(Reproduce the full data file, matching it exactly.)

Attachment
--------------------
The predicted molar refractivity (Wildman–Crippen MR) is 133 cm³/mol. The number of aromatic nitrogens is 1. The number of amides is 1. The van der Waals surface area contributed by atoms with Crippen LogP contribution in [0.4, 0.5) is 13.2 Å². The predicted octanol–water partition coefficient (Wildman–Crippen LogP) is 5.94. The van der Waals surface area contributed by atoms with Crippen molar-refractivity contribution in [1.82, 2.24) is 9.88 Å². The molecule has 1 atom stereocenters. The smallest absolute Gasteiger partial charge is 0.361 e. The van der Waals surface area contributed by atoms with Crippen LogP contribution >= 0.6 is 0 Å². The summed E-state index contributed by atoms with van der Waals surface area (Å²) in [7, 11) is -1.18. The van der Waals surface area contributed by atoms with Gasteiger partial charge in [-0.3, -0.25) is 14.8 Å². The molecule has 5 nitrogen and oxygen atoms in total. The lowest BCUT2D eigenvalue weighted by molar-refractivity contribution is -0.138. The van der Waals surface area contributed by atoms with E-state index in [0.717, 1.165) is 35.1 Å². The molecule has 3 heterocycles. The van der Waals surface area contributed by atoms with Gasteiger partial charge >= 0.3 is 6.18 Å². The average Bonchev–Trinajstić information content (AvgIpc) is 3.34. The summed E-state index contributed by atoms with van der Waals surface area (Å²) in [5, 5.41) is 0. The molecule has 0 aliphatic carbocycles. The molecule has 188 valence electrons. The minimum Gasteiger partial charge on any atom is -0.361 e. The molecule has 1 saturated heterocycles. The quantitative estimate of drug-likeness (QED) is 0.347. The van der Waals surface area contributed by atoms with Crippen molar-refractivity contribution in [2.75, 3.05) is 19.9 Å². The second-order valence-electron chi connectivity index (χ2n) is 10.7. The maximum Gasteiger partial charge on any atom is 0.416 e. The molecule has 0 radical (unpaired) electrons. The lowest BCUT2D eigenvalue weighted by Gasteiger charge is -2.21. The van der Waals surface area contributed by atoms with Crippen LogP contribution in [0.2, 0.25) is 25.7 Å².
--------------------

The predicted molar refractivity (Wildman–Crippen MR) is 133 cm³/mol. The number of aromatic nitrogens is 1. The number of amides is 1. The van der Waals surface area contributed by atoms with Crippen LogP contribution in [0.4, 0.5) is 13.2 Å². The predicted octanol–water partition coefficient (Wildman–Crippen LogP) is 5.94. The van der Waals surface area contributed by atoms with Crippen molar-refractivity contribution in [1.82, 2.24) is 9.88 Å². The molecule has 1 atom stereocenters. The smallest absolute Gasteiger partial charge is 0.361 e. The van der Waals surface area contributed by atoms with Crippen LogP contribution >= 0.6 is 0 Å². The summed E-state index contributed by atoms with van der Waals surface area (Å²) in [7, 11) is -1.18. The van der Waals surface area contributed by atoms with Gasteiger partial charge in [-0.3, -0.25) is 14.8 Å². The molecule has 5 nitrogen and oxygen atoms in total. The lowest BCUT2D eigenvalue weighted by molar-refractivity contribution is -0.138. The van der Waals surface area contributed by atoms with E-state index in [0.717, 1.165) is 35.1 Å². The molecule has 3 heterocycles. The van der Waals surface area contributed by atoms with Gasteiger partial charge >= 0.3 is 6.18 Å². The average Bonchev–Trinajstić information content (AvgIpc) is 3.34. The summed E-state index contributed by atoms with van der Waals surface area (Å²) in [5, 5.41) is 0. The molecule has 0 aliphatic carbocycles. The molecule has 188 valence electrons. The minimum Gasteiger partial charge on any atom is -0.361 e. The molecule has 1 saturated heterocycles. The quantitative estimate of drug-likeness (QED) is 0.347. The van der Waals surface area contributed by atoms with Crippen molar-refractivity contribution in [2.75, 3.05) is 19.9 Å². The second-order valence-electron chi connectivity index (χ2n) is 10.7. The maximum Gasteiger partial charge on any atom is 0.416 e. The molecule has 0 radical (unpaired) electrons. The lowest BCUT2D eigenvalue weighted by Gasteiger charge is -2.21. The van der Waals surface area contributed by atoms with Crippen LogP contribution in [0.2, 0.25) is 25.7 Å².